Archive is my introduction to and only photobook from Bertien van Manen, so far, and as far as I know/recall. Where has she been all my life? smh. Anyway. The book collects selections from projects undertaken over roughly 40 years and across three continents. In black & white and color, the work has looks almost effortless in a way. I would give the book a wholehearted recommendation, but it failed in being a book in a way that I’ve never seen before and hope to never see again…

As it’s freshest in my mind, let me get my complaint out of the way first: the glue on the binding either melted or never solidified. So, as I flipped through the book over several wonderful hours, the first page came unstuck from its spot against the front cover and migrated to the middle of the spine. I kept hearing strange, loud creaks and pops and had to carefully peel the book apart and painstakingly re-mount the cover. Despite my best efforts, I didn’t get it quite right. I hope other copies don’t suffer from this issue, as it’s otherwise a great book.

I was too busy trying to get the book back together to bother photographing the glue failure and I’m not going to dismantle it again, but maybe you can see that something is a bit off.

I’m tempted to see this rather severe and worrying failure as a symptom of Peak Photobook, and if so, I’m glad I got out when I did…* I should probably reach out to Mack and ask if this is a feature, rather than a bug, but I probably won’t bother, as I’m not sure I can describe the issue properly. And, anyway, with some care, I can now flip through the book very gently and it seems to work like a book should, without the loud creaks and snaps as the book body pops away from, then re-sticks to random spots on the cover… smh. Ok. That’s enough. I’ll say nothing more about the book’s shoddy construction.

Archive is a great and relatively inexpensive survey of van Manen’s oeuvre. The book opens with 67 pages of full bleed images culled from her archive before going through a roughly chronological survey the artist’s long-term projects: Home, 1970-1980; Budapest, 1975; The Netherlands, 1975-1979, 1985; Romania, 1990; The Appalachian Mountains, 1985-2013; Soviet Union, 1991-2009; Home, 1995; China, 1997-2001; Sofia, Amsterdam, Toulouse, Belgrade, Rome, Barcelona, 2002-2005; Ireland, 2013-2015. Roughly half of the images, the first 15-20 years worth, were made with black & white film. Van Manen switched to color during her time in the Appalachians, sometime between 1985 and 1990, and her move to color feels entirely natural. Likewise her writings about the projects and excerpts from her journals that appear at the beginning of some sections. These add some context to the photographs and are totally worth a read, while also not being essential to the photographs.

Van Manen seems to have the ability to just slip in to a community, become part of the group, move about naturally and largely unnoticed, or that’s the feeling I get from her pictures. Shocked expressions are few and far between, as are posed pictures, and her rare selfies are rarely obvious. The cover image, for example… Look closely: she didn’t take that with the camera she’s holding, and I think she may have a shutter release in one hand for the camera that took the picture. In another, she’s seated, looking off to one side, bored. The only indication that it’s a self portrait is the long snake of shutter release cable. If I wasn’t so afraid of further damaging the book,** (apologies: I said I would never speak of it again…) I’d claim that I hope to study her work and learn something. Alas, and we both know I would never likely do any such thing…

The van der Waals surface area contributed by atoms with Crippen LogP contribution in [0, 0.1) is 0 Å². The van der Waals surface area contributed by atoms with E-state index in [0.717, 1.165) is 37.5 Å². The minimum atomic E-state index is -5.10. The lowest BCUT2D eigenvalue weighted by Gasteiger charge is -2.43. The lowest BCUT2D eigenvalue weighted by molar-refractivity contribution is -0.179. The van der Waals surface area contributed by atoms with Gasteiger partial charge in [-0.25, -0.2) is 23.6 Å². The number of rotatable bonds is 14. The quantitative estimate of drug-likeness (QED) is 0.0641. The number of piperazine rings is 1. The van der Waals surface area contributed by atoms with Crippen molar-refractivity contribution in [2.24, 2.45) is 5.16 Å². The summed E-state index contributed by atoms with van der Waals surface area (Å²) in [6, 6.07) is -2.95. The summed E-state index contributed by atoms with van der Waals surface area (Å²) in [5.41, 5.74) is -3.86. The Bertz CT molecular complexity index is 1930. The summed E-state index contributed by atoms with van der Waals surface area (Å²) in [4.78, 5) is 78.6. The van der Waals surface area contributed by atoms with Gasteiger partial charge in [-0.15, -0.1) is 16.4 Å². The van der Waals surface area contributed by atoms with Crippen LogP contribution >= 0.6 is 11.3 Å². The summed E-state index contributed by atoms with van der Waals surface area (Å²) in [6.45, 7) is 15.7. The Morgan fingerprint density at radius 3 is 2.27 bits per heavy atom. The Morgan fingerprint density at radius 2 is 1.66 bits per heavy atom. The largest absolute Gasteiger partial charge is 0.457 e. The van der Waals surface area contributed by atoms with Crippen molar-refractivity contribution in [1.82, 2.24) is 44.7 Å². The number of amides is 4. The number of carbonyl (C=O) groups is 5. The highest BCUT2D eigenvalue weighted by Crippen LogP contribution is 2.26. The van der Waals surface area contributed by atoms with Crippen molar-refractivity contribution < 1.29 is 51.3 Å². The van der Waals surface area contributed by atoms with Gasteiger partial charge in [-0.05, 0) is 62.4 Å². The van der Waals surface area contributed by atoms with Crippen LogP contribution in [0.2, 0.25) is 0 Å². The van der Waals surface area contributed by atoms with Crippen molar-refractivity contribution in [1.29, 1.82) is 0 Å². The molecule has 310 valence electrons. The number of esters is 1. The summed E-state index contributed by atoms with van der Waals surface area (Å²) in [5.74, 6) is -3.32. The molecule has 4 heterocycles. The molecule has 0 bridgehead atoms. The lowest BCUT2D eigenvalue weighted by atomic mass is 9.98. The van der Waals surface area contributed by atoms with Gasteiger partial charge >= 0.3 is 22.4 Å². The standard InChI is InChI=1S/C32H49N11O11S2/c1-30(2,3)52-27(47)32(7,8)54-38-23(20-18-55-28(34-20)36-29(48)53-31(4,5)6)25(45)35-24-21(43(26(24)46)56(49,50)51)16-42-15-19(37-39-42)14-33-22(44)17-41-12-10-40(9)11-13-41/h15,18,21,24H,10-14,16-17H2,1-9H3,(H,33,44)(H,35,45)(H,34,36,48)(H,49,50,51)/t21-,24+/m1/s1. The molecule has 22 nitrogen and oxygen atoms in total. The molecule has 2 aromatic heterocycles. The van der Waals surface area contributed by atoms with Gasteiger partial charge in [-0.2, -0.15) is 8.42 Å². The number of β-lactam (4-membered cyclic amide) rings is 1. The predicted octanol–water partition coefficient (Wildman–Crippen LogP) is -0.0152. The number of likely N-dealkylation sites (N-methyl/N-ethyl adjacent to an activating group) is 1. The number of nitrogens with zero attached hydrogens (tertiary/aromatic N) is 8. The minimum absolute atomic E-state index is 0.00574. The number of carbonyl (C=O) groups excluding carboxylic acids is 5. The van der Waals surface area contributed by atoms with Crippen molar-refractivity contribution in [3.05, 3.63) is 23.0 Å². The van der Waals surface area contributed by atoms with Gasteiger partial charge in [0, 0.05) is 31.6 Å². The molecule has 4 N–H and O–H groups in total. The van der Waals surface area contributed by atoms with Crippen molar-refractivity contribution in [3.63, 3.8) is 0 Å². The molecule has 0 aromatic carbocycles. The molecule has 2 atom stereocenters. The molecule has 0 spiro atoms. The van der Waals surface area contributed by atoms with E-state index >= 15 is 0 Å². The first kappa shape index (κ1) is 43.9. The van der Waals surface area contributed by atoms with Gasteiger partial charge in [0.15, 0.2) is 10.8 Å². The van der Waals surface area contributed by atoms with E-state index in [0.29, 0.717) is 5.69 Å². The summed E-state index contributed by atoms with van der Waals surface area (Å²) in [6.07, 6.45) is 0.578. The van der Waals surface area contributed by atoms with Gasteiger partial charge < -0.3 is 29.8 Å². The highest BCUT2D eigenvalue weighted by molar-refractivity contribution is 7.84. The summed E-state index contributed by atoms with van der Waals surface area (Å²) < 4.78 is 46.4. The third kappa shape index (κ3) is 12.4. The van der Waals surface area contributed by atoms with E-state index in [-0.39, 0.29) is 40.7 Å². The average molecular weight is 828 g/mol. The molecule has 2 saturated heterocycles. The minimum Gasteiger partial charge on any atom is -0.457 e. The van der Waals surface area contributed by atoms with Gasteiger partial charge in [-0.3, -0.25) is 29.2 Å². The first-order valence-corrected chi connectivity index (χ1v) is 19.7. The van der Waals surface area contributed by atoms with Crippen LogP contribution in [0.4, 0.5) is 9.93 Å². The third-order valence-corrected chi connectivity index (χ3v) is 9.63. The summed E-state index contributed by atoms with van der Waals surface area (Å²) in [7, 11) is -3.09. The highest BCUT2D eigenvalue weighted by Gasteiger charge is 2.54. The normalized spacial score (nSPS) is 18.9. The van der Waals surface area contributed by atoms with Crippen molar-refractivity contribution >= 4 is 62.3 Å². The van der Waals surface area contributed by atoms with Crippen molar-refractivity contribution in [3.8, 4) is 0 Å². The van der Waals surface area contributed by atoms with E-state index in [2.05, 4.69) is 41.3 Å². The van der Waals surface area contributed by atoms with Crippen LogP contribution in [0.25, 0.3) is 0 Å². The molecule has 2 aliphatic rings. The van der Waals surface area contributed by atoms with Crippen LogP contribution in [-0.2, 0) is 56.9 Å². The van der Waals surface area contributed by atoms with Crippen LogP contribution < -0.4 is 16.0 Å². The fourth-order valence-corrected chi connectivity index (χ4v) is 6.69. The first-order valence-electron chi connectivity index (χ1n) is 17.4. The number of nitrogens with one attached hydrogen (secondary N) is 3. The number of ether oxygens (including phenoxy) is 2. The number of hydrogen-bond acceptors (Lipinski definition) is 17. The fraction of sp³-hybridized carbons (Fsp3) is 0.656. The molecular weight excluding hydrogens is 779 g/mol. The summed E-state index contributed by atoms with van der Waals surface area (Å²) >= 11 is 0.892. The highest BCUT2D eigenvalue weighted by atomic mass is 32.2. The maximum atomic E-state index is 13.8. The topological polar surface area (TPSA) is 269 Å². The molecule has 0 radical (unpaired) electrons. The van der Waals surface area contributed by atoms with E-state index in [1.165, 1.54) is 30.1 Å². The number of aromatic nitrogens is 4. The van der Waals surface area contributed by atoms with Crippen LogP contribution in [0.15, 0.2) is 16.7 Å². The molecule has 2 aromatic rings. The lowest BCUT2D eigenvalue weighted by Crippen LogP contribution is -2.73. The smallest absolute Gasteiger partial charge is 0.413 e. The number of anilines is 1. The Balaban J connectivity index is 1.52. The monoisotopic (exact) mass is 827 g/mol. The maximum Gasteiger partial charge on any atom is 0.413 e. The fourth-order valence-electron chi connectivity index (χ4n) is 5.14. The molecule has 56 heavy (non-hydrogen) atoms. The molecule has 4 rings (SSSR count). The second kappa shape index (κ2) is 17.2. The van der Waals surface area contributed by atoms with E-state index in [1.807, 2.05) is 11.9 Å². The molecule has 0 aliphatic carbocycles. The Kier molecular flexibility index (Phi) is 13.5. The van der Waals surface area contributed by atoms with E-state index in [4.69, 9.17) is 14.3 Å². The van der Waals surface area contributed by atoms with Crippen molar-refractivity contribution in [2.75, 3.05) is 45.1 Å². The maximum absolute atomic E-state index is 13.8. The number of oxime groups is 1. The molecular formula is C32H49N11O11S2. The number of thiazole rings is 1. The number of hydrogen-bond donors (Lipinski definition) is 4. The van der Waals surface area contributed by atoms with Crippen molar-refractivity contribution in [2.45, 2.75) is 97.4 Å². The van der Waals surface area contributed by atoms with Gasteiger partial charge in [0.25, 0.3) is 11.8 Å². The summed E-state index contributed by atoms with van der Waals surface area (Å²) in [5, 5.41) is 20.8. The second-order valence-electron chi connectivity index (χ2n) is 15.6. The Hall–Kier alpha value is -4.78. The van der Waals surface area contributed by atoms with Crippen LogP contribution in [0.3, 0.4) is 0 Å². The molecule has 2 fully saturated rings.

Hans Gremmen put Archive together. If Gremmen is to blame for the edit and sequencing, he should be applauded, as the book is great. Hripsimé Visser contributed a biographical essay, “Portrait of a woman,” in which the author claims that the cover photograph is the selfie that it seems to be, rather than the put on I claim above. You be the judge: look at the front cover and examine the orientation of the camera lens vs the frame of the image and sprocket holes. Could it be a straight mirror selfie? :shrugs: Anyway. Visser’s text, and probably van Mannen’s too, were translated by Ina Rilke.***

I wish I could trust the book not to fall apart again. Van Manen’s work is worth studying, for sure. Her general technique—framing, lighting, the arrangement of various elements within the frame—and her ability to mix in and get the shots she gets, and even her writing are right up my alley. I’m a fan.


Overall, I rate Archive a solid 4.1 stars. That said, I can’t honestly recommend it. I hope my copy is the only fail like it did, but I suspect others fail too. It can’t be a one-off.

Heed my warning and if you want to see some van Manen work firsthand, seek out other van Manen books. Mack put out 6 and most are available, though some are quite expensive… a quick hunt through bookfinder, though, and a signed copy of Moonshine is on its way to me for relatively cheap. Hopefully it will hold together better than my copy of Archive has. smh.

* I bought only a handful of photobooks in 2022, vs the literal hundreds I bought in 2016-2021, and I should really sit down and really write something about my defection, rather than wasting precious review time.
** Why? I never thought of photobooks as investment vehicles, though a few in my over-large collection clearly are…
*** I only include this last bit because Mack fail to mention them, and both Visser and Rilke played important roles in the execution of the book.

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